Our first question comes from Mustafa (Mustafa) in Turkey. Mustafa wants to know about the meaning of three different phrases that he saw in a videogame, I think. One of them is “resign match,” the second is “draw match,” and the third is “abandon match.” Well, let’s start with the word “match” (match). A “match” is a contest or a game between two people or two groups. We sometimes refer to “soccer matches” – these would be games of soccer between two teams.

“To resign” (resign) means to give up. So, “to resign the match,” I would imagine, would mean to simply say, “Well, I’m no longer going to play this game.” I don’t know exactly the situation of the game that Mustafa’s playing. I believe it’s a chess game. A “draw” (draw) as a noun refers to a game in which the scores of the two people or the two teams are equal. In some sports, it’s possible to have a draw where neither side wins. In my favorite sport, American baseball, that isn’t really possible. You have to keep playing until somebody wins.

“To abandon” (abandon) means to give up on, to no longer play the game. Now, I’m not quite sure what the difference here would be between “resign” and “abandon.” “Resign” might mean, “Okay, you win.” You’re telling the other person that he or she wins the game. “Abandon” might be a case where you simply stop playing. You don’t “officially,” if you will, resign and say the other person won. It’s hard to say without knowing the exact game that is being played here, and as someone who doesn’t play games on his phone or other electronic devices, I’m not probably the best person to ask.

Our second question comes from Amir (Amir) in Iran. Amir was to know the difference between “gorgeous” and “magnificent.” “Gorgeous” (gorgeous) is an adjective meaning very beautiful, very attractive. If you describe a woman as being “gorgeous,” you mean she’s very beautiful. She’s very attractive. You could also describe an object as being gorgeous, but usually it describes a person, particularly a beautiful woman, although I suppose it could also be used to describe a beautiful or a good-looking man.

“Magnificent” (magnificent) could be related to something that is beautiful or be used to describe something as beautiful, but the idea really is more about something that is impressive – something that is large or has a big impact on you or the situation. It’s always a positive thing to say something is “magnificent,” but it doesn’t always refer to someone who is beautiful or even a thing that is beautiful.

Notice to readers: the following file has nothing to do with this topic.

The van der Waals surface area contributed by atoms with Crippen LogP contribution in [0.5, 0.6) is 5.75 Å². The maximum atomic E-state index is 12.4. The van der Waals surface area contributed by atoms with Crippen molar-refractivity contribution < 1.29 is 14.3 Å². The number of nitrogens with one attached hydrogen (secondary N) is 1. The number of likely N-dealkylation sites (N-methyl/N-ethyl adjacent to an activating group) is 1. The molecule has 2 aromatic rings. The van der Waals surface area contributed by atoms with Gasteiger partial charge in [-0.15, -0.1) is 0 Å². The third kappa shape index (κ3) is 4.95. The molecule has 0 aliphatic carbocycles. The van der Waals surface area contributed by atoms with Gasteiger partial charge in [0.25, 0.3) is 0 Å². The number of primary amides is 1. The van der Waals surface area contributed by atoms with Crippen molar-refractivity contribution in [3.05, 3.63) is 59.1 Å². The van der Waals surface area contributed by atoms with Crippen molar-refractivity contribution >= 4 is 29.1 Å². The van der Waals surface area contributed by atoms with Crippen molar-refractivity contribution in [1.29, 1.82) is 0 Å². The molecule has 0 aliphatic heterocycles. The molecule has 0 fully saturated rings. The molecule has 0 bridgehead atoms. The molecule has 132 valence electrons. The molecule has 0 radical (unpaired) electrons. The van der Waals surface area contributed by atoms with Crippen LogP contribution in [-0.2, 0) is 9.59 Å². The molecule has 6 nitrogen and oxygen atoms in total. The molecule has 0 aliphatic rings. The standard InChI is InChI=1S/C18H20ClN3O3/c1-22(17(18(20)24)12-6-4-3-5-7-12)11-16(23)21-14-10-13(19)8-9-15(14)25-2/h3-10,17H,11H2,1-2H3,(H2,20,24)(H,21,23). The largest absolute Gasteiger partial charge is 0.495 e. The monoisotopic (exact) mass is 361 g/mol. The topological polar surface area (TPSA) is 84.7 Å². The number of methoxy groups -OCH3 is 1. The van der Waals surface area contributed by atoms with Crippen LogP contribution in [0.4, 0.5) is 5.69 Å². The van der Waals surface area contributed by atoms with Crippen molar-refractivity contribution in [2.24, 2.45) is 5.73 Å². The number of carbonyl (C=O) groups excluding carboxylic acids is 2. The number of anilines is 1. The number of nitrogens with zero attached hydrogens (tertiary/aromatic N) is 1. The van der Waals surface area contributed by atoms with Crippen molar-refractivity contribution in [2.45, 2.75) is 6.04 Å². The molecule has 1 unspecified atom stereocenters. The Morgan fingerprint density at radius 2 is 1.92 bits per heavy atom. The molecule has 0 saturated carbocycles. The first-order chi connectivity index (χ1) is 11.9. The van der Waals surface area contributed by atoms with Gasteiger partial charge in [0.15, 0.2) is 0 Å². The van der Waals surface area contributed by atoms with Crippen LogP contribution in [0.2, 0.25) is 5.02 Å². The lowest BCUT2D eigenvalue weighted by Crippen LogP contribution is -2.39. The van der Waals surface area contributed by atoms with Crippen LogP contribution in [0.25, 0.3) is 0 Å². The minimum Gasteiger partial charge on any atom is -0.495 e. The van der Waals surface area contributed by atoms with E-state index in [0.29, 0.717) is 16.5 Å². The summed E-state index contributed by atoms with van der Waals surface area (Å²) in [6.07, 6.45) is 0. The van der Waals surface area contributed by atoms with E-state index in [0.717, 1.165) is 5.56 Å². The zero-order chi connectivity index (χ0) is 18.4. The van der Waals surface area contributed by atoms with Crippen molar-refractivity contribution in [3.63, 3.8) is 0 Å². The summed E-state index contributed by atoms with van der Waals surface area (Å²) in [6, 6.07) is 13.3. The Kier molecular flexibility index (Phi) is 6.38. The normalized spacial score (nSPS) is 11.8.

I think we use “magnificent” more in talking about objects and situations than people, though you could describe a leader of a country as being a “magnificent leader” – someone who does a great job, someone who’s very impressive.

Finally Taras (Taras) from Ukraine wants to know the meaning of the expression “another nail in someone’s coffin.” Let’s start with the word “coffin” (coffin). A coffin is a box that is used to put a dead body in when you are going to bury the body, when you are going to put the body into the ground. First you put the body into a box called a “coffin.”

When you close a coffin, at least in the old days, coffins made of wood were closed by using “nails” (nails). Nails are short, thin pieces of metal that you hit with a tool called a “hammer” in order to bind or connect two pieces of wood, to fasten together two pieces of wood. In this case, you are nailing the top of the box onto the rest of the box so that the box stays shut. I mean, you don’t want the dead body waking up and going outside of the coffin, right? Makes sense.

The expression “another nail in someone’s coffin,” however, means that this is another act, or this is another situation, that will end up reflecting negatively or harming another person. So, let’s say you work for a company and you make a lot of mistakes. The boss may talk to you about your mistakes, and in addition to that, you always come late for work. The boss might talk to you and say that your mistakes are bad, but coming late to work is “another nail in your coffin.” It’s another negative thing about you that will eventually lead you to be fired, or to lose your job.

So, the expression would be used in situations where something very bad is going to happen to the person – not necessarily die, but perhaps be fired from a job or lose one’s position.

If you have a question or comment, you can email us – unless of course you’re in a coffin, in which case you probably can’t. Our email address is eslpod@eslpod.com.

From Los Angeles, California, I’m Jeff McQuillan. Thank you for listening. Come back and listen to us again right here on the English Café.

ESL Podcast’s English Café was written and produced by Dr. Jeff McQuillan, and Dr. Lucy Tse. Copyright 2015 by the Center for Educational Development.

to be raise – to have been cared for by a parent or other adult during one’s childhood/teenage years; to have been provided for and looked after as a child

* After his parents died, Mikki was raised by his grandparents.

canal – a waterway built to create a passage for ships and boats across land